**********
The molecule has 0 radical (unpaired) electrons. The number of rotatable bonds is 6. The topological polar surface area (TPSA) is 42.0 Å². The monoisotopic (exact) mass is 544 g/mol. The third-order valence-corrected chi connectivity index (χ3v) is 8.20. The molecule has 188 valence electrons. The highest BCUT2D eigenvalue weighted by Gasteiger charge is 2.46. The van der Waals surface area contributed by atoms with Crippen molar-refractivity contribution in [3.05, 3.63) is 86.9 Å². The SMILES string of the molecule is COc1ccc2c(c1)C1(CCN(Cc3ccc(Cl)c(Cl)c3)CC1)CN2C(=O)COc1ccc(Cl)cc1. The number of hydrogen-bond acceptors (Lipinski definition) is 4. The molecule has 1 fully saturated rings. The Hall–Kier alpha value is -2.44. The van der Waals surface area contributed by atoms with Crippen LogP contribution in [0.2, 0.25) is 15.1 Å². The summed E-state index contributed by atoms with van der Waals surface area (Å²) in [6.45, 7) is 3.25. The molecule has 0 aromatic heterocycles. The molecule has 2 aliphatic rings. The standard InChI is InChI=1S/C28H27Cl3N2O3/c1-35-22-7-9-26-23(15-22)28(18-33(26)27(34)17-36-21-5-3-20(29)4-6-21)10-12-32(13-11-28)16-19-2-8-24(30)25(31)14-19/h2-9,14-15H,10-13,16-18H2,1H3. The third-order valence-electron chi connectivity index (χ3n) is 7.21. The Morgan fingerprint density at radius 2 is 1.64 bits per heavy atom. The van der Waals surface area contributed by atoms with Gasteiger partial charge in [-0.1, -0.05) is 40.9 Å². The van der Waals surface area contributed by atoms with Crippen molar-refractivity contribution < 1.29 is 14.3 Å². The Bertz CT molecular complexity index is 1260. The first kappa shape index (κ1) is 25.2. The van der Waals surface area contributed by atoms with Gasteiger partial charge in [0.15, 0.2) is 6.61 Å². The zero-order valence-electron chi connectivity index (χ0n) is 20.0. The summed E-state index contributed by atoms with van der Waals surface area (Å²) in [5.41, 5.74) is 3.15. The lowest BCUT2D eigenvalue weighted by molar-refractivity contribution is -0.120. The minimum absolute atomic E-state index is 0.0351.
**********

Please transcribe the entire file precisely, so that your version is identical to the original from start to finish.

The molecule has 0 radical (unpaired) electrons. The number of rotatable bonds is 6. The topological polar surface area (TPSA) is 42.0 Å². The monoisotopic (exact) mass is 544 g/mol. The third-order valence-corrected chi connectivity index (χ3v) is 8.20. The molecule has 188 valence electrons. The highest BCUT2D eigenvalue weighted by Gasteiger charge is 2.46. The van der Waals surface area contributed by atoms with Crippen molar-refractivity contribution in [3.05, 3.63) is 86.9 Å². The SMILES string of the molecule is COc1ccc2c(c1)C1(CCN(Cc3ccc(Cl)c(Cl)c3)CC1)CN2C(=O)COc1ccc(Cl)cc1. The number of hydrogen-bond acceptors (Lipinski definition) is 4. The molecule has 1 fully saturated rings. The Hall–Kier alpha value is -2.44. The van der Waals surface area contributed by atoms with Crippen LogP contribution in [0.2, 0.25) is 15.1 Å². The summed E-state index contributed by atoms with van der Waals surface area (Å²) in [6.45, 7) is 3.25. The molecule has 0 aromatic heterocycles. The molecule has 2 aliphatic rings. The standard InChI is InChI=1S/C28H27Cl3N2O3/c1-35-22-7-9-26-23(15-22)28(18-33(26)27(34)17-36-21-5-3-20(29)4-6-21)10-12-32(13-11-28)16-19-2-8-24(30)25(31)14-19/h2-9,14-15H,10-13,16-18H2,1H3. The third-order valence-electron chi connectivity index (χ3n) is 7.21. The Morgan fingerprint density at radius 2 is 1.64 bits per heavy atom. The van der Waals surface area contributed by atoms with Gasteiger partial charge in [-0.1, -0.05) is 40.9 Å². The van der Waals surface area contributed by atoms with Crippen molar-refractivity contribution < 1.29 is 14.3 Å². The Bertz CT molecular complexity index is 1260. The first kappa shape index (κ1) is 25.2. The van der Waals surface area contributed by atoms with Gasteiger partial charge in [0.15, 0.2) is 6.61 Å². The zero-order valence-electron chi connectivity index (χ0n) is 20.0. The summed E-state index contributed by atoms with van der Waals surface area (Å²) in [5.41, 5.74) is 3.15. The lowest BCUT2D eigenvalue weighted by molar-refractivity contribution is -0.120. The minimum absolute atomic E-state index is 0.0351.